"You mean me," she said.
"I was speaking of Jack, actually; you and me, Tosh, it broke us. Jack doesn't break, so..." he turns a hand over in the air, like he's balancing something on it. "Evil."
"You think Jack's evil?" she asks, startled.
"I think the bad things make him bad too. Not forever. Just for a bit. Long enough to shoot a woman in the stomach. Or send one to the heart of the sun," he adds.
"He was kind to me. After."
"So it fades. Anyway, it was necessary, what he did. Both times. Sometimes necessary is evil." He shrugs. "Maybe it's just he's willing to do what we aren't. Something made him cold at the core, long before he found us. Dunno. Theology. Anyway. I think evil is, and I think you touched it, and I know I did once, so."
"I heard you," she blurts suddenly, because she's not evil, and keeping secrets seems to be a symptom of it, at Torchwood. "In the conference room. Cleaning up the cups. I heard you. The necklace."
His eyebrows raise. "Yes?"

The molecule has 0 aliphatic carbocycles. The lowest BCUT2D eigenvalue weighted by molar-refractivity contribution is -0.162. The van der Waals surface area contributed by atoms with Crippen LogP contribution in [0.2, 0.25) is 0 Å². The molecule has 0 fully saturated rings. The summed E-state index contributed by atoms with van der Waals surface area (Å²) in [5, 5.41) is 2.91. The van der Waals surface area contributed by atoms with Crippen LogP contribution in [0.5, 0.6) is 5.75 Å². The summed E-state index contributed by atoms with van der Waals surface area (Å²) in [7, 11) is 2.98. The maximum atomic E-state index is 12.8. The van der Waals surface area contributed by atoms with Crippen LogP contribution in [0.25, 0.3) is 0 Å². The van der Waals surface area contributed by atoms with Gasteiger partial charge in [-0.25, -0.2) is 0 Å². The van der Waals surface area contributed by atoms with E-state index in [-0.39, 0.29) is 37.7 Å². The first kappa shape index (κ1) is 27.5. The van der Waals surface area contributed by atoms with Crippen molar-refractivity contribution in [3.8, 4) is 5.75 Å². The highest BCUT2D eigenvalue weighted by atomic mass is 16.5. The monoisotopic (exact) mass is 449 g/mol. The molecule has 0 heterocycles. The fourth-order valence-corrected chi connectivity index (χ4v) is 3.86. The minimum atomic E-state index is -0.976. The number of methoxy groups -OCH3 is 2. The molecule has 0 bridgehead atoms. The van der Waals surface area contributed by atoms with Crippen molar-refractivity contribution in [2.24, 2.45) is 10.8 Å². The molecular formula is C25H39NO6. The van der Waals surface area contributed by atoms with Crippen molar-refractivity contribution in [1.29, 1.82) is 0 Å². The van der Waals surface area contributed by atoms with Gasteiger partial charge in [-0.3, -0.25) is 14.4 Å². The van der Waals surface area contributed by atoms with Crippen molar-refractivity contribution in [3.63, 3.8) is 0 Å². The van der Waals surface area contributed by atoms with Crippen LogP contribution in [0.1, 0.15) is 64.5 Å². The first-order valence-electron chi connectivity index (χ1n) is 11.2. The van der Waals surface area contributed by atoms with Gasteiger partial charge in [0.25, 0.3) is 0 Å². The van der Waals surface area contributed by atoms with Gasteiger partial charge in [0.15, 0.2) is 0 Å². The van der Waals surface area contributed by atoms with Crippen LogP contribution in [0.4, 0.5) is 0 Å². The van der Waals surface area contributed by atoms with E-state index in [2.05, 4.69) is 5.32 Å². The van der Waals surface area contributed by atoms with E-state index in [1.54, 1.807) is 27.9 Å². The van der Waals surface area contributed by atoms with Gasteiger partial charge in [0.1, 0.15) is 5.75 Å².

"I don't want to hurt forever," she says wretchedly.
His smile is gentle. "You won't. I don't."
"But you -- "
"Used to go down to the basement around three every day. Nobody misses anyone at three in the afternoon. Round about two-thirty my day really turns to shit for about an hour and a half. Then I'm all right. No use moaning about it, it passes away." He levels a look at her. "It does pass away, Tosh."
She nods, staring at her half-empty cup.
"Did you love her?" Ianto asks quietly.
"No," Tosh answers, because no, she didn't, and that's the worst part of all. Her throat tightens.
"It'll be better," Ianto says. He reaches out and picks up the cigarette box, putting it in his pocket calmly. "I loved Lisa, and it's better than it was. It'll be better for you, too."
He comes around the bar to the living room, bends and kisses her cheek. "I'll be off. Try and sleep."
She goes to the window once he's gone, and can see him step out of her building; as she watches, he lights one of the cigarettes from the pack he took and wanders down the pavement, hailing a cab at the corner. He turns and tosses the cigarette, gracefully; the ember flies through the air and dies quickly in a wet gutter.
Tosh finishes her coffee and lies down; sleep takes some time, but when she does sleep, it's deep and dreamless.